Alex Cameron is widely recognized as one of the most acclaimed contemporaries of the Group of Seven, Jack Bush, and the Painters Eleven. He was raised in Perry Sound, Ontario and studied at the New School of Art in Toronto in 1967. He was introduced to New York City’s Abstract Expressionist movement in the 1960s. He worked for well-known Canadian artist Jack Bush as a studio assistant in the mid-70s and was greatly influenced by his semi-abstract painting and well as his heavily applied impasto method of painting. Bush also introduced Cameron to the seminal American art critic Clement Greenberg, with whom he maintained an ongoing, close relationship. Other inspirations including the Group of Seven and the Painters Eleven can clearly be discerned in Cameron’s colourful abstracted landscapes depicting the Canadian wilderness. He was also surely inspired by lifelong friend and fellow Canadian painter David Bolduc.
Cameron’s artistic process is composed of painting “en plein air,” or painting in the open outdoors, and reimagining the landscape in energetic forms and glowing, whimsical colours. He is also known for applying pigment directly from the tube to the surface of the canvas. Cameron’s work of the late 1970s and early 1980s is marked by a greater attention to colour, more defined organic shapes and solid structures. He is historically grouped with the “third generation” of modernist abstract painters in Toronto, as he was a largely “home-grown” artist whose work began to appear in Toronto galleries in the mid-1970s. (Ronald Nasgaard, Abstract Painting in Canada, 257).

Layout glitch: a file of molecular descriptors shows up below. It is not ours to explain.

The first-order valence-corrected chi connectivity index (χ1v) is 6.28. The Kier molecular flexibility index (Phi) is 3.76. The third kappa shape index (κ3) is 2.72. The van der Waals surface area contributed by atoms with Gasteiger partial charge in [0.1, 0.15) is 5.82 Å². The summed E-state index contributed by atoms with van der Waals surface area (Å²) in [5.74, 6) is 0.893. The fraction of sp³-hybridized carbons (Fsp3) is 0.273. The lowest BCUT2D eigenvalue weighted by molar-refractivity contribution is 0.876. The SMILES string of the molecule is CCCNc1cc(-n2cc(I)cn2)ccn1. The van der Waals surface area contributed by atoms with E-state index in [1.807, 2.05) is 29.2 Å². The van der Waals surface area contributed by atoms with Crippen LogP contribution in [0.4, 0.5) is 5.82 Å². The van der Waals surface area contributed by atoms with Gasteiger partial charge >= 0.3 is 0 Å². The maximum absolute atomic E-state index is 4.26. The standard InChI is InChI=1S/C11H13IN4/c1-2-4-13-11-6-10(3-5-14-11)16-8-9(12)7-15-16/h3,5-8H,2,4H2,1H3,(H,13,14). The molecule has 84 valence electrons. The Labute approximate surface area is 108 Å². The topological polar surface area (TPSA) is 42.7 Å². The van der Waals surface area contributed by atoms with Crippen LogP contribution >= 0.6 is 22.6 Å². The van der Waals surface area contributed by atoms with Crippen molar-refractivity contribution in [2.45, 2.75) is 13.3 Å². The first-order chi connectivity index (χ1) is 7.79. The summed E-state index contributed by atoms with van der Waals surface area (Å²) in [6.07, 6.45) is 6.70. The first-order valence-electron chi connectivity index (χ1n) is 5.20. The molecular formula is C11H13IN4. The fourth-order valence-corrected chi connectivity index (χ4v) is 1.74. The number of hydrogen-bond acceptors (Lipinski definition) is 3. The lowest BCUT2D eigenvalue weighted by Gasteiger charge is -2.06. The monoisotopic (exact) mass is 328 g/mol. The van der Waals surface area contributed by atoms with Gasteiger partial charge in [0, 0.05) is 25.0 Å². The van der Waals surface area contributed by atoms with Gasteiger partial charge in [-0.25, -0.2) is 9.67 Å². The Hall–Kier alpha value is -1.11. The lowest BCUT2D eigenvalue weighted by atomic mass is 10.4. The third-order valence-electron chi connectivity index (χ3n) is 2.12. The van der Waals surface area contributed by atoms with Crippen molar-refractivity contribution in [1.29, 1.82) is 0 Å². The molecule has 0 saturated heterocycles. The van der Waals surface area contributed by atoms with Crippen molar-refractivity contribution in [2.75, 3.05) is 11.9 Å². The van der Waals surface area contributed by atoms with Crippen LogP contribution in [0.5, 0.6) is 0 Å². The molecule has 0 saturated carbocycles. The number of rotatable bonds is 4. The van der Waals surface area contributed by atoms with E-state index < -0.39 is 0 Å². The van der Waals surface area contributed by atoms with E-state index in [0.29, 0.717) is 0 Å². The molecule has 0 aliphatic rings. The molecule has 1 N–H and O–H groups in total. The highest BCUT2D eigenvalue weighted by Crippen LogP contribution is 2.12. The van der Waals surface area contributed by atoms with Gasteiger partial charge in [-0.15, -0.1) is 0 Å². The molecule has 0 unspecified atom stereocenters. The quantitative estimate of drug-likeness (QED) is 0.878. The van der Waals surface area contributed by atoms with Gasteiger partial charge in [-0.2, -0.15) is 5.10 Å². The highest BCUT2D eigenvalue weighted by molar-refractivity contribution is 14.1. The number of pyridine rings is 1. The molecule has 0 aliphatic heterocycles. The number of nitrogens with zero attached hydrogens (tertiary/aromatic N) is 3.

Cameron has held over 40 solo exhibitions since his first show at A Space Gallery in Toronto in 1971, including at the AGO in 1980. His work has been collected extensively both in Canada and internationally in institutions such as the Art Gallery of Ontario, the Royal Bank of Canada, and The Queen’s Silver Jubilee Art Collection.